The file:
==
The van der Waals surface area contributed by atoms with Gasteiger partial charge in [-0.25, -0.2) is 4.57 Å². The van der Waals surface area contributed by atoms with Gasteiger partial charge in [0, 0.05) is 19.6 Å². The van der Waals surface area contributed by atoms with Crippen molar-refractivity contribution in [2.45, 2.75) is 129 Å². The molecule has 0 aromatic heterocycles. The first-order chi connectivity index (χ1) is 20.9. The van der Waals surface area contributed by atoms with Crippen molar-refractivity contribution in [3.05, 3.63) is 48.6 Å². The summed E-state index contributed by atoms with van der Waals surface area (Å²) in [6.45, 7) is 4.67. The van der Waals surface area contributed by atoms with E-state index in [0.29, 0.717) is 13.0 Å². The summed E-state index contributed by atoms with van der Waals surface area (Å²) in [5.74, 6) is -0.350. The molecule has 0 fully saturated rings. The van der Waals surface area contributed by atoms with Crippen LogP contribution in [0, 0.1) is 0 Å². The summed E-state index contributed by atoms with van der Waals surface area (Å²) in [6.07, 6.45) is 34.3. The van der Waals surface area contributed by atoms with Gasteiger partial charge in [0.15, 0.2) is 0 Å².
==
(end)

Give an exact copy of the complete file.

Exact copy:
The van der Waals surface area contributed by atoms with Gasteiger partial charge in [-0.25, -0.2) is 4.57 Å². The van der Waals surface area contributed by atoms with Gasteiger partial charge in [0, 0.05) is 19.6 Å². The van der Waals surface area contributed by atoms with Crippen molar-refractivity contribution in [2.45, 2.75) is 129 Å². The molecule has 0 aromatic heterocycles. The first-order chi connectivity index (χ1) is 20.9. The van der Waals surface area contributed by atoms with Crippen molar-refractivity contribution in [3.05, 3.63) is 48.6 Å². The summed E-state index contributed by atoms with van der Waals surface area (Å²) in [6.45, 7) is 4.67. The van der Waals surface area contributed by atoms with E-state index in [0.29, 0.717) is 13.0 Å². The summed E-state index contributed by atoms with van der Waals surface area (Å²) in [5.74, 6) is -0.350. The molecule has 0 fully saturated rings. The van der Waals surface area contributed by atoms with Crippen LogP contribution in [0, 0.1) is 0 Å². The summed E-state index contributed by atoms with van der Waals surface area (Å²) in [6.07, 6.45) is 34.3. The van der Waals surface area contributed by atoms with Gasteiger partial charge in [0.15, 0.2) is 0 Å².